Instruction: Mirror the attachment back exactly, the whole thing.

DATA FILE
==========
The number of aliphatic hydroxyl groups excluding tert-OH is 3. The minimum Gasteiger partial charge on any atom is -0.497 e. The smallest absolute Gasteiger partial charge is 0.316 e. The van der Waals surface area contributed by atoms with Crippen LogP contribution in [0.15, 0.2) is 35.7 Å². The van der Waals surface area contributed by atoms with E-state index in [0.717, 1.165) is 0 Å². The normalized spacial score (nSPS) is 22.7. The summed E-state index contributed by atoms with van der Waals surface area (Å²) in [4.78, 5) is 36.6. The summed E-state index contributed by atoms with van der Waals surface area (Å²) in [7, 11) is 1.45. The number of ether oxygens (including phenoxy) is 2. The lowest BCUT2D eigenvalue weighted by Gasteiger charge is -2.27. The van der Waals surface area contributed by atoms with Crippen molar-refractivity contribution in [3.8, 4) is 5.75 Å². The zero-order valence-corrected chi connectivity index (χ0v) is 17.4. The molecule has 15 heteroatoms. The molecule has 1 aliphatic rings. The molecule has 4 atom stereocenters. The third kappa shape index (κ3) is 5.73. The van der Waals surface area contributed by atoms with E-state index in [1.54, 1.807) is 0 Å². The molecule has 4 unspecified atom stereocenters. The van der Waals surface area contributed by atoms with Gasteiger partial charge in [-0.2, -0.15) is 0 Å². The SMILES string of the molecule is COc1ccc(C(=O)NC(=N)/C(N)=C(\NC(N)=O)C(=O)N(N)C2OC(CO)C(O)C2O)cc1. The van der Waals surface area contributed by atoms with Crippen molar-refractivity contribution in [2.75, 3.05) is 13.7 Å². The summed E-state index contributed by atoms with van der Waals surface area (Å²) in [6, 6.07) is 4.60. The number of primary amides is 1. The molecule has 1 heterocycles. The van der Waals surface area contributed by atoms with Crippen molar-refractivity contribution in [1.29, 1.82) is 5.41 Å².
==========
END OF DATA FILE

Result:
The number of aliphatic hydroxyl groups excluding tert-OH is 3. The minimum Gasteiger partial charge on any atom is -0.497 e. The smallest absolute Gasteiger partial charge is 0.316 e. The van der Waals surface area contributed by atoms with Crippen LogP contribution in [0.15, 0.2) is 35.7 Å². The van der Waals surface area contributed by atoms with E-state index in [0.717, 1.165) is 0 Å². The normalized spacial score (nSPS) is 22.7. The summed E-state index contributed by atoms with van der Waals surface area (Å²) in [4.78, 5) is 36.6. The summed E-state index contributed by atoms with van der Waals surface area (Å²) in [7, 11) is 1.45. The number of ether oxygens (including phenoxy) is 2. The lowest BCUT2D eigenvalue weighted by Gasteiger charge is -2.27. The van der Waals surface area contributed by atoms with Crippen molar-refractivity contribution in [3.8, 4) is 5.75 Å². The zero-order valence-corrected chi connectivity index (χ0v) is 17.4. The molecule has 15 heteroatoms. The molecule has 1 aliphatic rings. The molecule has 4 atom stereocenters. The third kappa shape index (κ3) is 5.73. The van der Waals surface area contributed by atoms with E-state index in [1.54, 1.807) is 0 Å². The molecule has 4 unspecified atom stereocenters. The van der Waals surface area contributed by atoms with Gasteiger partial charge in [-0.2, -0.15) is 0 Å². The SMILES string of the molecule is COc1ccc(C(=O)NC(=N)/C(N)=C(\NC(N)=O)C(=O)N(N)C2OC(CO)C(O)C2O)cc1. The van der Waals surface area contributed by atoms with Crippen molar-refractivity contribution in [2.75, 3.05) is 13.7 Å². The summed E-state index contributed by atoms with van der Waals surface area (Å²) in [6, 6.07) is 4.60. The number of primary amides is 1. The molecule has 1 heterocycles. The van der Waals surface area contributed by atoms with Crippen molar-refractivity contribution in [1.29, 1.82) is 5.41 Å².